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AMPARAFARAVOLA, April 14, 2014
Rakoto Dieudonné lives in Amparafaravola, a rural town in northeastern Madagascar. When this small farmer wanted to buy land, following the common practice, he simply signed “a piece of paper” which was authenticated by the neighborhood chief at the time. “But now,” he says, “I’m afraid that unscrupulous people will come and take my land from me. That’s why I don’t want to risk planting crops in my fields.”
Rakoto’s fears come from the fact that the little piece of paper he signed a few years ago has no legal validity. Until 2005, only an official land title issued by the State could establish property rights in Madagascar, under a system dating back to the colonial era.
“At the time, the idea was to grant property access to a limited number of entrepreneurs following a long and expensive registration process,” explains André Teyssier, a World Bank land administration specialist. To obtain this title, he added, an owner had to wait six years on average and spend around US$500, an astronomical sum considering that it amounts to two years’ income for the average Malagasy household.
As a result, of the nearly 10 million land lots identified on this Indian Ocean island, one of the poorest countries in the world, only 500,000 were registered over the last 115 years. This dysfunctional land system has hobbled Madagascar’s economic development, with farmers such as Rakoto choosing not to make the most of their land for fear of losing their property rights.
“Some twenty years ago, I began the necessary steps to obtain a land title,” says Bako Rabenandrasana, a farmer from the small town of Behenjy. “But the process was long and expensive,” she adds. “Officials from the city had to travel to my property in the country. That was an extra fee for me. And I had to go back and forth to the city to check on the process. I ended up abandoning the idea.”
Decentralizing land management
To protect the rights of Malagasy citizens to the land they own, in 2005 the government of Madagascar launched an innovative reform process that delegated responsibility for issuing land certificates to local districts. Land that was occupied but had not been registered with a State land title would no longer be considered the State’s property, but rather untitled private property that could be certified at the district level through local land offices.
One-third of the districts in the country now have these offices, and more than 100,000 land certificates have been issued since the reform process began. The certificate validates property rights through a process conducted with village elders and local authorities, without the involvement of a surveyor or land inspector, simply using a photograph of the district’s land to demarcate individuals’ lots.
“Land certificates carry the same legal weight as land titles,” Teyssier notes, “but cost US$15 each, a sum that is still too high, given that 92 percent of the people live on less than US$2 a day.”
The land reform process was significantly hampered by the political crisis that plagued the country for several years (from the takeover by a de facto government in March 2009 until new elections were held in late 2013) and prompted the withdrawal of the main donors from the country. However, in 2012, pilot operations in five districts were launched through a program conducted by the National Land Program (Programme National Foncier, PNF), with assistance from the French Agency for Development (Agence française de développement, AFD) and the World Bank.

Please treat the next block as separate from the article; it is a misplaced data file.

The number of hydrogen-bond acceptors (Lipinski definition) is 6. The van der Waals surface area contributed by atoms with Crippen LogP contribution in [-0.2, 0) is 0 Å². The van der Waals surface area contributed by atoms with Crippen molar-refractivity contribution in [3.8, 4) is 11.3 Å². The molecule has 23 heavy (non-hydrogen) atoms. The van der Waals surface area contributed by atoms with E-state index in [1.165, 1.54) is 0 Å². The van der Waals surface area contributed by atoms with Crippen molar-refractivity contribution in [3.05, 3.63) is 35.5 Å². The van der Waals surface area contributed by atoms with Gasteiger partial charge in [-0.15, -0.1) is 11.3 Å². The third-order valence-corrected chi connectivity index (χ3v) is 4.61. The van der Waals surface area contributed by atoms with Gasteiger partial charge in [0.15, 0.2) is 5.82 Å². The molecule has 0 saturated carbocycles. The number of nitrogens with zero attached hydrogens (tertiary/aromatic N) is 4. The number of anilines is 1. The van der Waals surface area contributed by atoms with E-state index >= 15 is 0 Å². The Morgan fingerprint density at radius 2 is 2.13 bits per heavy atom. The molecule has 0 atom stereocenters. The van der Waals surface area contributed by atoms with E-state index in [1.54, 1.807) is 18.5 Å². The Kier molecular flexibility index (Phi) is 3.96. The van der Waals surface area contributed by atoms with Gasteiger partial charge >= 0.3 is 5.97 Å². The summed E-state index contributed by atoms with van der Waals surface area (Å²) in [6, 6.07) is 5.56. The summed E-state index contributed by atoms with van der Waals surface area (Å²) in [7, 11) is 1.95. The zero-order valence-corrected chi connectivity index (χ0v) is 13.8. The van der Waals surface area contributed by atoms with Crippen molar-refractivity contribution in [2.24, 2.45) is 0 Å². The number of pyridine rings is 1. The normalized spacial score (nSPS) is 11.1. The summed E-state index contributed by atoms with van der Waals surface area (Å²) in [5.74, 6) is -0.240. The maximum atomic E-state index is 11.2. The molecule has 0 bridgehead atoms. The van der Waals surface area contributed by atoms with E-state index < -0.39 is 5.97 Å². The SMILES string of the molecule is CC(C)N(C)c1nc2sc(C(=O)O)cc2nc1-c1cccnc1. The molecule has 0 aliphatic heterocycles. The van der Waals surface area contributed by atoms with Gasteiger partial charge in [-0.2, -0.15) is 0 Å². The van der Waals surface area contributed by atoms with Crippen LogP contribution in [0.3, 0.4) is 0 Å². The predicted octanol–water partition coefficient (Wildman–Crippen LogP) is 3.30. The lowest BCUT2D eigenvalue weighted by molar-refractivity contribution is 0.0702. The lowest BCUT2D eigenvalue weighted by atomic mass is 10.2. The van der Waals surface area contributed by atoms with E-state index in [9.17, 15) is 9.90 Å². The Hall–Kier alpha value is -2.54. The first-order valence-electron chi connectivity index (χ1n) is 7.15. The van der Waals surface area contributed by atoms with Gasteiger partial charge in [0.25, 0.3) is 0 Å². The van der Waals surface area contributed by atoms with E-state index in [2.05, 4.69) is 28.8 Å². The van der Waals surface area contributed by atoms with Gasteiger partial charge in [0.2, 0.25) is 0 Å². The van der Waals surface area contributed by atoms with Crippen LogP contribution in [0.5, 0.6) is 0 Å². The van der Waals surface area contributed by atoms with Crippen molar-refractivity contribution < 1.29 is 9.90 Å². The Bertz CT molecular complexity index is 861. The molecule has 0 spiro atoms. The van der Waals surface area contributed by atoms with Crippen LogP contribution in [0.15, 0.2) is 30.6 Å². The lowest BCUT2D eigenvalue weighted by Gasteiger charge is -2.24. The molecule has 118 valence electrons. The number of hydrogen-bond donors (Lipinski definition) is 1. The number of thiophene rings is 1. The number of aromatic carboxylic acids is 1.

The objective, Teyssier explains, was “to expand property rights to as many people as possible through a joint effort to reduce the cost of land certification, while boosting local tax revenue, by making a systematic survey of all the land lots in each village.” During the survey, each resident in the five districts had the option to buy a certificate at a cost of US$2 each. In seven months, more than 23,000 land certificates were issued, reflecting the interest in this simple and relatively inexpensive process.
Bako Rabenandrasana is one of the village farmers who obtained a certificate through this pilot project. “Initially, I had some reservations,” she admits. “Although the [initial] cost is lower, once the certificate is issued, land taxes have to be paid. However, the local authorities explained that the taxes would not be too high. I ended up paying less than 1,000 ariary [US$0.43] a year for each lot, and the tax money will be used to rehabilitate our school.”
“We hope that the new government that took office recently will embrace this innovative approach, which has a successful track record in the pilot districts,” says Coralie Gevers, World Bank Country Manager in Madagascar. “The reform undertaken by the government should be expanded to ensure that the land rights of Malagasy farmers are protected by the State. Clear and transparent management of land rights is a prerequisite for political stability and economic recovery,” she adds.
A recent World Bank report titled “Securing Africa’s Land for Shared Prosperity” argued that land reform policies can boost agricultural productivity and transform the development prospects of African countries. In Madagascar’s case, the formalization of land rights will reduce disputes and encourage farmers to cultivate land and grow more food, thanks to the added security provided by the reforms.
Rabenandrasana’s certification has enabled her to obtain a loan from a microfinance institution, using the certificate as collateral. With the money, she plans to buy a few zebus and plant new rice fields.